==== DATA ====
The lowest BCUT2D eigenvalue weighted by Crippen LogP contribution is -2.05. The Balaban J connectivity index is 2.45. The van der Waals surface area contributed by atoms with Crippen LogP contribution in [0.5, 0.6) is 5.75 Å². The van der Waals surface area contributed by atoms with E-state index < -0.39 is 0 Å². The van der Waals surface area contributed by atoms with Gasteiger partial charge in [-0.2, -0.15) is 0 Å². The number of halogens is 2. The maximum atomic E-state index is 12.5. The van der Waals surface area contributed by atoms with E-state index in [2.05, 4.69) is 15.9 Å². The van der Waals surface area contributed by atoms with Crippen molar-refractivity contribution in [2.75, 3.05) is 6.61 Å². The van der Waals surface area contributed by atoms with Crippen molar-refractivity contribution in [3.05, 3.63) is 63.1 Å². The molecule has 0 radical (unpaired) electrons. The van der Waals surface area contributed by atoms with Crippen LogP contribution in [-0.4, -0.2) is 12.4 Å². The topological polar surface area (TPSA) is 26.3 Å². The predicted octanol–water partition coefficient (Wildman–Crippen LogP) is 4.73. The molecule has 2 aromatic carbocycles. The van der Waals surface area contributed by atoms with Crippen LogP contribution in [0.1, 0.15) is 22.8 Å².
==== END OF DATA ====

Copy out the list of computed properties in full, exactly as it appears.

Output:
The lowest BCUT2D eigenvalue weighted by Crippen LogP contribution is -2.05. The Balaban J connectivity index is 2.45. The van der Waals surface area contributed by atoms with Crippen LogP contribution in [0.5, 0.6) is 5.75 Å². The van der Waals surface area contributed by atoms with E-state index < -0.39 is 0 Å². The van der Waals surface area contributed by atoms with Gasteiger partial charge in [-0.2, -0.15) is 0 Å². The number of halogens is 2. The maximum atomic E-state index is 12.5. The van der Waals surface area contributed by atoms with E-state index in [2.05, 4.69) is 15.9 Å². The van der Waals surface area contributed by atoms with Crippen molar-refractivity contribution in [2.75, 3.05) is 6.61 Å². The van der Waals surface area contributed by atoms with Crippen molar-refractivity contribution in [3.05, 3.63) is 63.1 Å². The molecule has 0 radical (unpaired) electrons. The van der Waals surface area contributed by atoms with Crippen LogP contribution in [-0.4, -0.2) is 12.4 Å². The topological polar surface area (TPSA) is 26.3 Å². The predicted octanol–water partition coefficient (Wildman–Crippen LogP) is 4.73. The molecule has 2 aromatic carbocycles. The van der Waals surface area contributed by atoms with Crippen LogP contribution in [0.1, 0.15) is 22.8 Å².